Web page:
Purchasing tools for DIY projects can be a costly exercise, and in reality, how often do we actually use them?
An Edinburgh charity is offering the community an innovative and cost effective solution; tool libraries.
The premise of a tool library is exactly the same as your local library but with a stock of tools instead of books.
Members can check out shared tools to use when they need them, rather than purchasing their own set. In making tools available for the community to borrow, it is hoped to maximise the number of times each tool is used, reduce waste and make access to tools affordable for everyone.
Granted, the concept of a tool library is not a new one, the first wave emerged in Columbus, Berkeley and Seattle over 35 years ago. This blueprint has been adopted in many communities across North America but the idea has been relatively slow to take off on this side of the Atlantic, until now.
The concept for the Edinburgh Tool Library (ETL) – the UK’s first – came about after founder Chris Hellawell discovered the Toronto Tool Library, while living in the Canadian city a few years ago.
So impressed was he by the idea, Hellawell vowed to set something up and contact his local tool library when he got back to Scotland. Upon his return, he discovered “there wasn’t one in the UK – so I thought well, this doesn’t seem like too much of a mission to set one up and started the first.”
After a lot of hard work – collecting tools, chasing funding etc. – in March 2015 the UK’s first tool library opened in an old police box on Leith Walk, Edinburgh. Since then, the Edinburgh Tool Library has gone from operating out of an old police box to opening three locations, with over 550 members, 4,000 tools, employability programs and training for young people.
Hellawell is proud of their achievements and seen the project grow beyond tools, “it’s about building a community, welcoming in different aspects of the wider community and getting them to mix. Creating a space that everyone is welcome and everybody can learn about tools and learn from each other.”
As a charity, the Edinburgh Tool Library prefers an annual donation to a set membership fee, ensuring people of all incomes feel welcome. The suggested donation of £20 per year can be increased or decreased, or members can even provide their old or unused tools as part of their membership donation.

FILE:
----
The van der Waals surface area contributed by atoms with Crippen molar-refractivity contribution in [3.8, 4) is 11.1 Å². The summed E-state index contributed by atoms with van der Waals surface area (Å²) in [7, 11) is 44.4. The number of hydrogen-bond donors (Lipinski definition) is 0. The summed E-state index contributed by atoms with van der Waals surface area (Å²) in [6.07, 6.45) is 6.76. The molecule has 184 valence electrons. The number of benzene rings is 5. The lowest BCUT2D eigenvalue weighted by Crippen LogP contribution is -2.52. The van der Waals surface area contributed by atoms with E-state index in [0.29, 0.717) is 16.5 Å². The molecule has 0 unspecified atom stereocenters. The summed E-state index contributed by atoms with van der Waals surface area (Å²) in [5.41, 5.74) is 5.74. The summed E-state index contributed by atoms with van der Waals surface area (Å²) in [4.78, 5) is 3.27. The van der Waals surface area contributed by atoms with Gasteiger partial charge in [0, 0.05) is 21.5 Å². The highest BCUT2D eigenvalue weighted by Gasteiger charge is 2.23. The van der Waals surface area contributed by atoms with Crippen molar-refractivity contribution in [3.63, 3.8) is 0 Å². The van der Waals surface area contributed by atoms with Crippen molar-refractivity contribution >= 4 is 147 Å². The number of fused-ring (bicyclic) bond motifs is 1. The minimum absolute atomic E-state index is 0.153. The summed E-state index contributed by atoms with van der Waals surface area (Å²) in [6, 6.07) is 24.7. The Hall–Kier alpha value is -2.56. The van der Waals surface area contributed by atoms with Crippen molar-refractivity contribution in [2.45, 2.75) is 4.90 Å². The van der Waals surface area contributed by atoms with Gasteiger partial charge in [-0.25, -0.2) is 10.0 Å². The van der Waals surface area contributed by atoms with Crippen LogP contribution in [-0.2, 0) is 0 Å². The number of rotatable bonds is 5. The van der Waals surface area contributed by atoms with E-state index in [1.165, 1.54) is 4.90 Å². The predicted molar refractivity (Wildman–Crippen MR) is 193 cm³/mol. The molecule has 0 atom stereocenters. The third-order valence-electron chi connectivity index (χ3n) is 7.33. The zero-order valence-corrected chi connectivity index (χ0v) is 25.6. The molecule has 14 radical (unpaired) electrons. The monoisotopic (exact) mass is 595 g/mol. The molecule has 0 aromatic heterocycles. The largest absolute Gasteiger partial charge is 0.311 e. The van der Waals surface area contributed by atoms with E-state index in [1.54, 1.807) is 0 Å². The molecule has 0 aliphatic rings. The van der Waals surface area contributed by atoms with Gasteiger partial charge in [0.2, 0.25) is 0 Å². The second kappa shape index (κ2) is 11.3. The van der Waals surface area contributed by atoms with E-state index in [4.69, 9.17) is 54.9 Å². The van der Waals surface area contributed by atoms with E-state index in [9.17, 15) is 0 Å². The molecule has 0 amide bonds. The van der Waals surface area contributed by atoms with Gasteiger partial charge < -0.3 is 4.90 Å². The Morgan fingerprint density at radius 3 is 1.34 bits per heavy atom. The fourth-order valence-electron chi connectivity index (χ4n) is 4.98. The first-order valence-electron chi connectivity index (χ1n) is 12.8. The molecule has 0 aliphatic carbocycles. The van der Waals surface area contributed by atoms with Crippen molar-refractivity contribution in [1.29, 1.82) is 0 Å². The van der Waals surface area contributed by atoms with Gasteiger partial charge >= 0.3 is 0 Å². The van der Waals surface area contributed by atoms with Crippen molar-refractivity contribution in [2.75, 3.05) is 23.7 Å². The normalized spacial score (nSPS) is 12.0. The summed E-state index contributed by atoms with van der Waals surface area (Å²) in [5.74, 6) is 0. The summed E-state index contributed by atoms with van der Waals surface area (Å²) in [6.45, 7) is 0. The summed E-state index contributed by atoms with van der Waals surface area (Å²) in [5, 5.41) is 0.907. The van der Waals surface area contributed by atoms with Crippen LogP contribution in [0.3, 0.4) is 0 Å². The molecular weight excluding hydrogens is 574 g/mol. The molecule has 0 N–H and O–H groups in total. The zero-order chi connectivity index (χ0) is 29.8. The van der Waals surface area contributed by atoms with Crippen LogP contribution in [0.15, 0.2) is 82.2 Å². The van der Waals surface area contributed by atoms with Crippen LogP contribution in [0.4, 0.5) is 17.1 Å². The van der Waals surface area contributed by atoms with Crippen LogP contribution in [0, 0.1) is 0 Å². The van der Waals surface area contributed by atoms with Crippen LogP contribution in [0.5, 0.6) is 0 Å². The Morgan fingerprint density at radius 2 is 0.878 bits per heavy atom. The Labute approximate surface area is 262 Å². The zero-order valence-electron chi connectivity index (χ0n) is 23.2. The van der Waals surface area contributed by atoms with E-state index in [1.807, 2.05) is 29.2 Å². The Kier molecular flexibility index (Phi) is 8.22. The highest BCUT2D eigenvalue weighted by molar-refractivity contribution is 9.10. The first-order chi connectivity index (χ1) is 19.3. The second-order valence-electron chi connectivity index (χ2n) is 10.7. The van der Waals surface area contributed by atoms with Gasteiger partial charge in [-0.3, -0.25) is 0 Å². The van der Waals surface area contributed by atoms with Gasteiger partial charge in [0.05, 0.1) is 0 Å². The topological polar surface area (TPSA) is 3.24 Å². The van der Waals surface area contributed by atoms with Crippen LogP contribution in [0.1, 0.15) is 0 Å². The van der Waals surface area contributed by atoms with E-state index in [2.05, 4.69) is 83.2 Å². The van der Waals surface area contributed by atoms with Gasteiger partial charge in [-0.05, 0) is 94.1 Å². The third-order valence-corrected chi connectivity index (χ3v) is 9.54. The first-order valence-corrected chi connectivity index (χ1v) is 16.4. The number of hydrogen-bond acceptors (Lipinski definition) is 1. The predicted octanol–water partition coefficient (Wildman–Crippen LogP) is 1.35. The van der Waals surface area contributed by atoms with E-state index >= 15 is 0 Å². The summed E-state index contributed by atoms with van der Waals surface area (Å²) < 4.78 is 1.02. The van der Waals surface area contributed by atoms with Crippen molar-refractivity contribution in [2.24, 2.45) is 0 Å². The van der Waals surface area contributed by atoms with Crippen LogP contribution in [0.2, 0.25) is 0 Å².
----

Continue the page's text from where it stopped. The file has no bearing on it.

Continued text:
News of their success has spread far and wide. Since opening he has spoken to 30 to 40 people around the UK and Europe to offer advice and mentorship to individuals, groups and charities looking to replicate the Edinburgh model.
“We are trying to be a big brother to the these groups. We are helping a group in Glasgow at the moment and I think it’s very important. There is a big movement in North America and they were very open and supportive, and helped us massively to set up. It’s all about sharing, the principle of the entire thing is sharing. It is very important that I can put an arm around someone and wherever possible, give them a hand, offer some advice or have a chat. It is a nice model that is quite adaptable so it doesn’t only work for cities.”
The future of Edinburgh Tool Library looks bright as they continue to grow and explore avenues to expand their operations and programmes. Most recently they have received funding from The Climate Challenge Fund – a Scottish Government grant programme – to explore the use of the existing public library network to distribute tools. The project will begin with a pilot in the north of Edinburgh with the aim of increasing access across the city and allowing more people to take advantage of the service without having to travel too far.
Chris Hellawell and the rest of the Edinburgh Tool Library team are blazing a trail in with their project and endeavours; bringing people together, helping others, supporting young people to better themselves and trying to assist the community flourish at every step.
For more information on the Edinburgh Tool Library, check out their website.